As a graduation requirement and after completing required clerkships, all medical students at Southern Illinois University School of Medicine (SIUSM) must pass the Senior Clinical Comprehensive Examination, a 14-case standardized patient examination. The blueprint for this examination is explicitly based on the school’s published graduation competencies, which specifically outline the chief complaints that all students must be prepared to handle.7 For 9 of these cases, after interviewing and examining the patient, students complete a free-response diagnosis justification exercise, which should describe how they reached the final diagnosis. The results of the diagnosis justification portion of this examination provide unique insight regarding the diagnostic skills of these physicians-in-training; this is one of the few opportunities to study diagnostic (clinical reasoning and knowledge utilization) performance systematically and in depth where (1) the clinical cases are standardized and represent a broad spectrum of common chief complaints and diagnoses, (2) the examination and scoring conditions are controlled, and (3) the tasks are a close approximation to normal clinical responsibilities of physicians.
The focus of this research is to determine the extent to which the performance of medical students who have completed all required clinical clerkships demonstrate consistent diagnostic justification competencies when examined across a range of cases representing the most common chief complaints and diagnoses of primary care patients in the United States and Canada. We focused on the degree to which all fourth-year SIUSM medical students mastered these diagnostic skills after completing the required clerkships. Because the clinical training regimen at SIUSM is similar to that at virtually all other U.S. medical schools, our findings offer a close look at the effects of clinical training on medical students’ diagnostic justification abilities when measured in a carefully controlled but authentic way.
In this study we address the following questions: (1) Does the diagnostic justification performance of medical students near the end of medical school consistently meet expectations across a series of common cases representing the range of presenting complaints and diagnoses commonly seen in clinical practice? and (2) Is the performance of medical students consistent across three primary diagnostic tasks that make up diagnostic justification ability?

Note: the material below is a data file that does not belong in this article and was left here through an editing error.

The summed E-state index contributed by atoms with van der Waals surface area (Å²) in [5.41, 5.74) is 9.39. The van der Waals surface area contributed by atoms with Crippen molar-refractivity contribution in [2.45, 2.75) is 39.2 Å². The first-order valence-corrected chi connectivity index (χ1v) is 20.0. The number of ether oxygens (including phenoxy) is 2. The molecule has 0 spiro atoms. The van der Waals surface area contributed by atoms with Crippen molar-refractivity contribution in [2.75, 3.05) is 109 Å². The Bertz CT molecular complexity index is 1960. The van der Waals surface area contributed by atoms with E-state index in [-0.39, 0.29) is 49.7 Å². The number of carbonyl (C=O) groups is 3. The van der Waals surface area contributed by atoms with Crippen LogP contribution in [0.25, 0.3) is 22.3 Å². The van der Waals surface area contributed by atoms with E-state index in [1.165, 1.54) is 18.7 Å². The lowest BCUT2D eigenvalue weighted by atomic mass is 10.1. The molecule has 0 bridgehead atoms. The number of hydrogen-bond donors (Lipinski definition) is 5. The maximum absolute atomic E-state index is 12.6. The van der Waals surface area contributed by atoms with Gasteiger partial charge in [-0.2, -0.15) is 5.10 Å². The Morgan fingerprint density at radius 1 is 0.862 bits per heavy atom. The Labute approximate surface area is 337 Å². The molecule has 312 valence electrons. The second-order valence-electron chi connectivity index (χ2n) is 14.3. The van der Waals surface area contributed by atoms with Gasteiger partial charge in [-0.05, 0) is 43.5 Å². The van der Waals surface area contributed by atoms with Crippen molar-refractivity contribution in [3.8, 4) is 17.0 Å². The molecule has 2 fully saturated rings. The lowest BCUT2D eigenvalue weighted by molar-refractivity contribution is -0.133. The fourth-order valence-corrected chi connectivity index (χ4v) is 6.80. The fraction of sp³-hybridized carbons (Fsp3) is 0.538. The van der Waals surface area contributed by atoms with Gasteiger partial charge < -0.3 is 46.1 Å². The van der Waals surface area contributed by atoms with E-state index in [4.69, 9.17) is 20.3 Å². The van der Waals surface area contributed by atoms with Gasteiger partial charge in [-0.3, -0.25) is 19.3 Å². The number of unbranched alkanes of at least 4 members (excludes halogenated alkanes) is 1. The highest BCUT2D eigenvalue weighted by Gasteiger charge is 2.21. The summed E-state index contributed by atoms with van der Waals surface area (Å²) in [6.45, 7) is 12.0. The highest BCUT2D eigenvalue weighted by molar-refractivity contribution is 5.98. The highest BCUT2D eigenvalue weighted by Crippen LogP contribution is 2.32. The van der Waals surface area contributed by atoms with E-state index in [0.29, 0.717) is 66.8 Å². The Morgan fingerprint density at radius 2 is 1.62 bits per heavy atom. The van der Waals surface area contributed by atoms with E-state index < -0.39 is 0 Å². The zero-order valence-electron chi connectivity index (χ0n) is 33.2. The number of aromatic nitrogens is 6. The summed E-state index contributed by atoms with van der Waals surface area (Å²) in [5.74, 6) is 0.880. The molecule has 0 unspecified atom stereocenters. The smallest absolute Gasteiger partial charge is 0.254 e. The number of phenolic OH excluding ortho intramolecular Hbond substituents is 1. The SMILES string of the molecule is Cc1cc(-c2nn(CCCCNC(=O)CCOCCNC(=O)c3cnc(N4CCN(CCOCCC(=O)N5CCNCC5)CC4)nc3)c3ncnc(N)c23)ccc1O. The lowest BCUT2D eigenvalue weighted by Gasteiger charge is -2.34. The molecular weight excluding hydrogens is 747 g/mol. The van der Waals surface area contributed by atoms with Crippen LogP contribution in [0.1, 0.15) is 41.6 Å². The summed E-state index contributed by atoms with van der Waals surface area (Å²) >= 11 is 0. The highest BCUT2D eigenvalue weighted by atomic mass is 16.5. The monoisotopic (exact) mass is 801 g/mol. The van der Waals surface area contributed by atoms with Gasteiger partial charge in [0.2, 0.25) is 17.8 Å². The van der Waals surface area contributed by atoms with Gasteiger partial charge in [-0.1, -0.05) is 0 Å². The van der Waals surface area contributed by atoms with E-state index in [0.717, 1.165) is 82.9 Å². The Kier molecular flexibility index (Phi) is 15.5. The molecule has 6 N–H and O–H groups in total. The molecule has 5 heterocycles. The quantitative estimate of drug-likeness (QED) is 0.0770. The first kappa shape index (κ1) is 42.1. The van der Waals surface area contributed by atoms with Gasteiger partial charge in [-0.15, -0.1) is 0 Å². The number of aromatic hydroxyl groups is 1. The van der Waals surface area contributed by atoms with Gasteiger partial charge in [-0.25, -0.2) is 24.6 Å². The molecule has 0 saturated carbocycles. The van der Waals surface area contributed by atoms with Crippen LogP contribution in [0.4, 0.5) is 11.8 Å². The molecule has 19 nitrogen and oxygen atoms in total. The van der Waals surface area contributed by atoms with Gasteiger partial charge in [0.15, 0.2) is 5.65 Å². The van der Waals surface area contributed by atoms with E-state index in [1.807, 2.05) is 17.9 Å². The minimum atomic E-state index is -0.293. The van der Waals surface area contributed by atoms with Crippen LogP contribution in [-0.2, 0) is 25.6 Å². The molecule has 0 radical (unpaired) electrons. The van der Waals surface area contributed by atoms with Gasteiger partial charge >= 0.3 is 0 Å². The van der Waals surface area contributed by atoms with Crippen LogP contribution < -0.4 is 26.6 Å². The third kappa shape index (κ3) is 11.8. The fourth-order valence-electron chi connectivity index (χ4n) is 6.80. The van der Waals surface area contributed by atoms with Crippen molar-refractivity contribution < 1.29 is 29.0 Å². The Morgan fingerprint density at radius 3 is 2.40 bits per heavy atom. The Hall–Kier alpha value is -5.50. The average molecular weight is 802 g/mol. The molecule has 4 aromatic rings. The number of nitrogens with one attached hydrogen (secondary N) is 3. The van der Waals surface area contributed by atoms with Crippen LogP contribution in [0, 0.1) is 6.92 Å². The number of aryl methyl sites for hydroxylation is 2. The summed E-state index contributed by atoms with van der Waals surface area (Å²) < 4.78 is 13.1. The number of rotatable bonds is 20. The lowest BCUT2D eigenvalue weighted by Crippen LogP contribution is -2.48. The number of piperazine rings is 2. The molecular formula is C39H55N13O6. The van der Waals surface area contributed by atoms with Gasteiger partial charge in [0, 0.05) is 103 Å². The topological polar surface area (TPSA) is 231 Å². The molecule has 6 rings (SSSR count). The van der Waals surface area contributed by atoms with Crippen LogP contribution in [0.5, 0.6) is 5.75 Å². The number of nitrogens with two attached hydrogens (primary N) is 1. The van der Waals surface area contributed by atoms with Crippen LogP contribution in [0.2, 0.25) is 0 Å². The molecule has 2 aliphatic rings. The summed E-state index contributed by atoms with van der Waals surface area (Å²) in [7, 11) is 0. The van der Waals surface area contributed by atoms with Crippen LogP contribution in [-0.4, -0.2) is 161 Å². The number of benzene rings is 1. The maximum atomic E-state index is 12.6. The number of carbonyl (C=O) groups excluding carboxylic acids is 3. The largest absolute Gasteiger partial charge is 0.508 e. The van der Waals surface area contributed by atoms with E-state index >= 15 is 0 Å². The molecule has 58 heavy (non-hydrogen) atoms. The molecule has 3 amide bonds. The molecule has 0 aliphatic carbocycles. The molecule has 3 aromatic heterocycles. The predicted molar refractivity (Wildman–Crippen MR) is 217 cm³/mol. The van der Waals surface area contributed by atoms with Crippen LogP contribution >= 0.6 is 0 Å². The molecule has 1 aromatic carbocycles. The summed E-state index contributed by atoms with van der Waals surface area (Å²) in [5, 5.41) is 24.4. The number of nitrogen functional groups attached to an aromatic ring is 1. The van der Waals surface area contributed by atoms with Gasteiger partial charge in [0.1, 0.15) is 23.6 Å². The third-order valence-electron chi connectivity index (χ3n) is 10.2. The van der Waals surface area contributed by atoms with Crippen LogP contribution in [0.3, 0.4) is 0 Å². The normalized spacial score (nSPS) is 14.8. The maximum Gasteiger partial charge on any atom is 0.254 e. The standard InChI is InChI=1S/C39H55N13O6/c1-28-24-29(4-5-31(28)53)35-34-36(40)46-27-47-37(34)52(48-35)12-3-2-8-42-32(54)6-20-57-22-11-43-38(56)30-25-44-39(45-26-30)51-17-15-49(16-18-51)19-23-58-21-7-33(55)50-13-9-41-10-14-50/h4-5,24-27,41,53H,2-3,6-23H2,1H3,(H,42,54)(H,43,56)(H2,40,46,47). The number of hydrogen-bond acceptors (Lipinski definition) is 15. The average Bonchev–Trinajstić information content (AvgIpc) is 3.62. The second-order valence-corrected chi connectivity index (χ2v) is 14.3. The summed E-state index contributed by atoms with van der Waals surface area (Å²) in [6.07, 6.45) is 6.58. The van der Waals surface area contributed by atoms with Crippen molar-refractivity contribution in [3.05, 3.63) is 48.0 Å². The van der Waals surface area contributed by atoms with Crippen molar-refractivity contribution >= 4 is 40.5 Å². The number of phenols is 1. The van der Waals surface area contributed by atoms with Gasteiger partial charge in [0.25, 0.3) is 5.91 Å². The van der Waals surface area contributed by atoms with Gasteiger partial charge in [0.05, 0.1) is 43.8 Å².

For this study, we used diagnostic justification exercise data gathered from the Senior Clinical Comprehensive Examination taken by the classes of 2011 (n = 67), 2012 (n = 66), and 2013 (n = 79) in the year they were scheduled to graduate from SIUSM. This study was reviewed and judged to be exempt from further review by the Springfield Committee for Research Involving Human Subjects Institutional Review Board. The study was conducted in accordance with the research protocol submitted.
Senior Clinical Comprehensive Examination
The 14 cases on SIUSM’s Senior Clinical Comprehensive Examination are designed to represent primary care patients’ most common chief complaints and the most common diagnoses underlying them. Developed initially by a team of physician and scientist authors, they are based on actual cases and focus on data collection (history taking, physical examination, test ordering), data interpretation (findings, differential diagnosis, diagnosis), initial management, and patient satisfaction with the service provided. The team develops a blueprint for each case that includes evidence from the research literature documenting the importance of the data collected for diagnosis and initial management. Each case is then reviewed by a committee of approximately 25 members representing many medical disciplines as well as specialists in test and standardized patient examination development. This review is intended to ensure that the details of the case are clear and that the focus of the case is appropriate for medical students. The committee makes case and data collection instrument alterations as needed. Finally, case coverage is systematically compared with SIUSM’s published Commencement Objectives, which specify performance expectations for graduates.7 Generally, the cases used in each Senior Clinical Comprehensive Examination cover approximately 80% of the chief complaints included in the graduation objectives and represent the most common diagnoses underlying those chief complaints. The cases used in this study varied from year to year with an average of four to five new cases introduced each year.
Diagnosis justification exercise and rating process